The Christians of the first generation were greatly interested in the tests and the tensions Jesus had to overcome to remain faithful to God and to live always as his partner in the project of bringing about a more human and dignified life for everybody.
The account about the temptations of Jesus is not a closed episode that occurs at a given time and place. Luke notes that when these temptations were over, the devil “departed from him for a time.” Temptations will return to Jesus’ life and the life of his followers.
Hence, the evangelists place this story before the account of Jesus’ prophetic activity. His followers must know well these temptations at the outset, since they are the same temptations that they have to overcome throughout the centuries if they do not want to stray from him.
The first temptation is about bread. Jesus refuses to make use of God to satisfy his own hunger: “One does not live by bread alone.” What is primary for Jesus is to seek the kingdom of God and his righteousness: that there be bread for all. That is why he will one day appeal to God, but for the purpose of feeding a hungry multitude.
Today, too, we are tempted to think only of our bread and to worry exclusively about our own crisis. We stray from Jesus when we believe ourselves to be entitled and we forget the drama, the fears and the sufferings of those who lack almost everything.
Spoken of in the second temptation are power and glory. Jesus renounces it all. He will not fall prostrate before the devil who offers him dominion over all the kingdom of the world: “You shall worship the Lord, your God.” Jesus will never seek to be served but to serve.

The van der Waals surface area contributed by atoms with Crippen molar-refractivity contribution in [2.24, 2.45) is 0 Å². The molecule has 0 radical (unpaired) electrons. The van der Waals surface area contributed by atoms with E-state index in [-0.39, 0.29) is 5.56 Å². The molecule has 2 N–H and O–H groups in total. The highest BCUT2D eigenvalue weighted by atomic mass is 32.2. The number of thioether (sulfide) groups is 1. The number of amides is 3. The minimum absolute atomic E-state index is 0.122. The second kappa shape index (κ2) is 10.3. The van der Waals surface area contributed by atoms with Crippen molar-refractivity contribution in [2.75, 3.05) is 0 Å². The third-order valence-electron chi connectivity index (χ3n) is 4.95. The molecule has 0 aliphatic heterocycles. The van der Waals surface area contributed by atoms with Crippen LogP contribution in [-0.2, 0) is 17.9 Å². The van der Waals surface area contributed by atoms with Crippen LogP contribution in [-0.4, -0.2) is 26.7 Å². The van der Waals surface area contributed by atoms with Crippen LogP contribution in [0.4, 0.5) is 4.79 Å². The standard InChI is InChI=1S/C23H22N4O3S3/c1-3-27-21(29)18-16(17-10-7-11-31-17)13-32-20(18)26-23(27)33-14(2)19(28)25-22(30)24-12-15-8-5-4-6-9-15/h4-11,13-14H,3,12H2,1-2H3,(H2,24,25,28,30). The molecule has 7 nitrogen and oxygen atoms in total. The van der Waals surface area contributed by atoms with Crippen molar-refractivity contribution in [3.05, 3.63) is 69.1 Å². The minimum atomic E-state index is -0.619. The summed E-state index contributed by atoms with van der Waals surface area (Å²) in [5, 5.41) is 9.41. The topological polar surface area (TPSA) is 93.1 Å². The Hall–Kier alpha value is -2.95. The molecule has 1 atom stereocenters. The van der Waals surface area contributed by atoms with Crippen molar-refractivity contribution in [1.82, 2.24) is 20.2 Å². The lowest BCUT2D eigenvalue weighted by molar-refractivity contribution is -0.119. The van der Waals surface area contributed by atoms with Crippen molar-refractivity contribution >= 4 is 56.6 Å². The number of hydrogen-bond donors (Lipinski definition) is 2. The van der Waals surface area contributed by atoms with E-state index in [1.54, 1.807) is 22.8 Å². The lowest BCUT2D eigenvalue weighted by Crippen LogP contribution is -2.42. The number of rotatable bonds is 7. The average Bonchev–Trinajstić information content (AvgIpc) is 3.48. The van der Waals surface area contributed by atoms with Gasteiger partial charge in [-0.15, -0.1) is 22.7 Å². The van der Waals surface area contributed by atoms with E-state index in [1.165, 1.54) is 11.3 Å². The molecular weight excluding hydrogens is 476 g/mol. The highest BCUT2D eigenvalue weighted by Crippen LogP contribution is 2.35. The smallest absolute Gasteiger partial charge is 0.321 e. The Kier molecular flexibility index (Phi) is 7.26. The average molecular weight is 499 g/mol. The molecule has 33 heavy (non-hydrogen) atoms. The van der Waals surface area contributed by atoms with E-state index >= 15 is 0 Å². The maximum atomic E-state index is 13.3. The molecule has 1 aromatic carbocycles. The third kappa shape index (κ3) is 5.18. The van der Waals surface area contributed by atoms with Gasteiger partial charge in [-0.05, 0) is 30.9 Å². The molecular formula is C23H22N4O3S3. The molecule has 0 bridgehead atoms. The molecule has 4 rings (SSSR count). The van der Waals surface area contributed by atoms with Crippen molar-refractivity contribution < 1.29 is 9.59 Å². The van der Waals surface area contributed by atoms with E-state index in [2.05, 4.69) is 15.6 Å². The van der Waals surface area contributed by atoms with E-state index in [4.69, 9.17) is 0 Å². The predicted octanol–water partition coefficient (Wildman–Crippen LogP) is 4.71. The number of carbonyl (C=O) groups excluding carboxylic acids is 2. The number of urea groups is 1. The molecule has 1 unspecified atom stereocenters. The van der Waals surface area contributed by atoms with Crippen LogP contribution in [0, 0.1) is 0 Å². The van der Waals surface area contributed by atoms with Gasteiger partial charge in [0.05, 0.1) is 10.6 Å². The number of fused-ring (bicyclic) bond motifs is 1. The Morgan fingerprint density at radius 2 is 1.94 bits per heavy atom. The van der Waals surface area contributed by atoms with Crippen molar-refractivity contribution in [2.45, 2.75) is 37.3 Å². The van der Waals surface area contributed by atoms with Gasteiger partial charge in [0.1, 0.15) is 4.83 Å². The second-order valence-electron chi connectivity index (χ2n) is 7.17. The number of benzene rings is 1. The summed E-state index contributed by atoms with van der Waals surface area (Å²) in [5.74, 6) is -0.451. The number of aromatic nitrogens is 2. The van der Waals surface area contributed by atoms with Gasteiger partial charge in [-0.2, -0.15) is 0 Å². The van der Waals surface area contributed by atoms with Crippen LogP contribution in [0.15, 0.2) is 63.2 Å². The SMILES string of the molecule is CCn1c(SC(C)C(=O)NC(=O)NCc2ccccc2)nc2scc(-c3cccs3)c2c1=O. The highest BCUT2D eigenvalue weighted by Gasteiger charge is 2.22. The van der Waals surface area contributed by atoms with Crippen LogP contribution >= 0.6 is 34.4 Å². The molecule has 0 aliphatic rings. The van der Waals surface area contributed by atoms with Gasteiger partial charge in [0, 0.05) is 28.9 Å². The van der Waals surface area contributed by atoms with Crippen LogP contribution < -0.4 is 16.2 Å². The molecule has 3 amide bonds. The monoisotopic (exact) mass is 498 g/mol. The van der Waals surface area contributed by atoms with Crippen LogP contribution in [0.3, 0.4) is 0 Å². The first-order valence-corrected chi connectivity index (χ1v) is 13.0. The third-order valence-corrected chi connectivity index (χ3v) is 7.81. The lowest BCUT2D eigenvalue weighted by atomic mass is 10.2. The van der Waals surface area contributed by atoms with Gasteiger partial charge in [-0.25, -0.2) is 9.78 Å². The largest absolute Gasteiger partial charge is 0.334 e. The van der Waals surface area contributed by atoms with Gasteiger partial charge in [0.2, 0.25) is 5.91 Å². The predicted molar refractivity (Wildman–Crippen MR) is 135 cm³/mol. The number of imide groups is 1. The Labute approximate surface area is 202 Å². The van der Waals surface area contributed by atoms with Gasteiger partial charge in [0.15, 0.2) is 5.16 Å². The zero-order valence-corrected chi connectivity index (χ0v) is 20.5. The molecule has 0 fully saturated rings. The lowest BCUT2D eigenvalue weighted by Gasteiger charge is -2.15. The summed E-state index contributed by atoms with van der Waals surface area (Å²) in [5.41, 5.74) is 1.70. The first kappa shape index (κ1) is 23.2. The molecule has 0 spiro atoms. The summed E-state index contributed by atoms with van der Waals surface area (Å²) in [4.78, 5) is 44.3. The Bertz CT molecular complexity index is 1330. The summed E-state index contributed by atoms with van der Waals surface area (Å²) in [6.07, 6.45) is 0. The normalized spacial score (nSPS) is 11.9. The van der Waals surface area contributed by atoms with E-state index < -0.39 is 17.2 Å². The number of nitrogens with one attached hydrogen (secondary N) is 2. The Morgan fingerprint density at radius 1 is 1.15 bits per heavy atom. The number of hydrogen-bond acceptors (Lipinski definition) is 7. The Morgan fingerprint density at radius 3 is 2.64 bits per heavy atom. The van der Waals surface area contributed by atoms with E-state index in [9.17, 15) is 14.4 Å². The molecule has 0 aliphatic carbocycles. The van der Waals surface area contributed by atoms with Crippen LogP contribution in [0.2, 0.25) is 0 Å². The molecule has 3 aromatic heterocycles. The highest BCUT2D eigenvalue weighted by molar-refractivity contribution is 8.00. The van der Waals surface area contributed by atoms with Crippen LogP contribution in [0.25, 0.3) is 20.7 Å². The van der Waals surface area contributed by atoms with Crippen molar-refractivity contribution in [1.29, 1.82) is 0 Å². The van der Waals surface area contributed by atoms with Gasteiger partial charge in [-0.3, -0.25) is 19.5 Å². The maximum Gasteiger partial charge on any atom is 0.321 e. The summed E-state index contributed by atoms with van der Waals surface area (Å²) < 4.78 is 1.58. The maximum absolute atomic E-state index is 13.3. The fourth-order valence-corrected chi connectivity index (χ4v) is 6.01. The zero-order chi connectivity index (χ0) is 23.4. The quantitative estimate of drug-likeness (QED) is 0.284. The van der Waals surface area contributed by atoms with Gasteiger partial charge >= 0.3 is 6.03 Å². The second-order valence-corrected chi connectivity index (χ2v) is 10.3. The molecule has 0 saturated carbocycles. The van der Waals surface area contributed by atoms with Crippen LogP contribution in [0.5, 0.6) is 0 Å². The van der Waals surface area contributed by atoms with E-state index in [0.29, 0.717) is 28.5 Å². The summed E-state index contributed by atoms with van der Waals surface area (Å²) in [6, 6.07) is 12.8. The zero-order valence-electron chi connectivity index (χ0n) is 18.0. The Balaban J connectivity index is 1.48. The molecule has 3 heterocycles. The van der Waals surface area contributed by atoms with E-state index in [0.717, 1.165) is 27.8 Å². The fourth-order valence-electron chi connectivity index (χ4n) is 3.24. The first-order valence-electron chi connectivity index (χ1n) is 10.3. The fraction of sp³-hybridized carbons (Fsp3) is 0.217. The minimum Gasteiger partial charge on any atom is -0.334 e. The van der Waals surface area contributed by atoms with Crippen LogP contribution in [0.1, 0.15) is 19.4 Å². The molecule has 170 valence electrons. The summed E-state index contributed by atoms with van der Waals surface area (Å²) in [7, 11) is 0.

Awakened also today in some Christians is the temptation to maintain, in any which way, the power that the Church has had in the past. We stray from Jesus when trying to impose by force our beliefs, we pressure consciences. We clear ways for the kingdom of God when we work for a world that shows greater compassion and solidarity.
Suggested to Jesus, in the third temptation, is that he come down before the people in a grandiose manner, supported by God’s angels. Jesus will not be fooled: “You shall not put the Lord, your God, to the test.” Although asked to do so, Jesus will never perform a spectacular sign from heaven. He will only perform signs of goodness in order to alleviate the suffering and the ailments of the people.
We stray from Jesus when we mistake our ostentation for God’s glory. Our showmanship does not reveal God’s greatness. Only a life of humble service to those in need shows his Love for all his children.
José Antonio Pagola
February 17, 2013
1 Lent (C)